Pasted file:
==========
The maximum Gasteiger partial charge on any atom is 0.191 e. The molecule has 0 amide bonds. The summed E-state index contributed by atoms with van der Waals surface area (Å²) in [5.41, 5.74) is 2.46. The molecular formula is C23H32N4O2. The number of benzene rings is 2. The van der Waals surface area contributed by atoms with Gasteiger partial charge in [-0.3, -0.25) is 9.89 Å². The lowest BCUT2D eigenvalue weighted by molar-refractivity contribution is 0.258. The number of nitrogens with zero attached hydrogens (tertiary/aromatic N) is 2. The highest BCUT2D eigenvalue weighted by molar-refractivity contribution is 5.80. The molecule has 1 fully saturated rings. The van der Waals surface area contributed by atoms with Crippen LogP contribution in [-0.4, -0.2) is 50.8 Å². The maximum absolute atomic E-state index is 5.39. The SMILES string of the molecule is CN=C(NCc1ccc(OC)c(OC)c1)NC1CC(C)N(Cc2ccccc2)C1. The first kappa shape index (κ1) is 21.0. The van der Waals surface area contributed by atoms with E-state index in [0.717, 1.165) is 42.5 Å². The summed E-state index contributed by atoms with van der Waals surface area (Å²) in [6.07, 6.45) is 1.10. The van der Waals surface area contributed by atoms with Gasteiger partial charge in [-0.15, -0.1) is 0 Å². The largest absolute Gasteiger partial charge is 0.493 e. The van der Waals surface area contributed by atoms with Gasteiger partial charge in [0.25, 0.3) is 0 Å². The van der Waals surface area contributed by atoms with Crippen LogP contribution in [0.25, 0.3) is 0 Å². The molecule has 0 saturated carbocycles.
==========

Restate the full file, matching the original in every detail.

The maximum Gasteiger partial charge on any atom is 0.191 e. The molecule has 0 amide bonds. The summed E-state index contributed by atoms with van der Waals surface area (Å²) in [5.41, 5.74) is 2.46. The molecular formula is C23H32N4O2. The number of benzene rings is 2. The van der Waals surface area contributed by atoms with Gasteiger partial charge in [-0.3, -0.25) is 9.89 Å². The lowest BCUT2D eigenvalue weighted by molar-refractivity contribution is 0.258. The number of nitrogens with zero attached hydrogens (tertiary/aromatic N) is 2. The highest BCUT2D eigenvalue weighted by molar-refractivity contribution is 5.80. The molecule has 1 fully saturated rings. The van der Waals surface area contributed by atoms with Crippen LogP contribution in [-0.4, -0.2) is 50.8 Å². The maximum absolute atomic E-state index is 5.39. The SMILES string of the molecule is CN=C(NCc1ccc(OC)c(OC)c1)NC1CC(C)N(Cc2ccccc2)C1. The first kappa shape index (κ1) is 21.0. The van der Waals surface area contributed by atoms with E-state index in [0.717, 1.165) is 42.5 Å². The summed E-state index contributed by atoms with van der Waals surface area (Å²) in [6.07, 6.45) is 1.10. The van der Waals surface area contributed by atoms with Gasteiger partial charge in [-0.15, -0.1) is 0 Å². The largest absolute Gasteiger partial charge is 0.493 e. The van der Waals surface area contributed by atoms with Gasteiger partial charge in [0.25, 0.3) is 0 Å². The van der Waals surface area contributed by atoms with Crippen LogP contribution in [0.25, 0.3) is 0 Å². The molecule has 0 saturated carbocycles.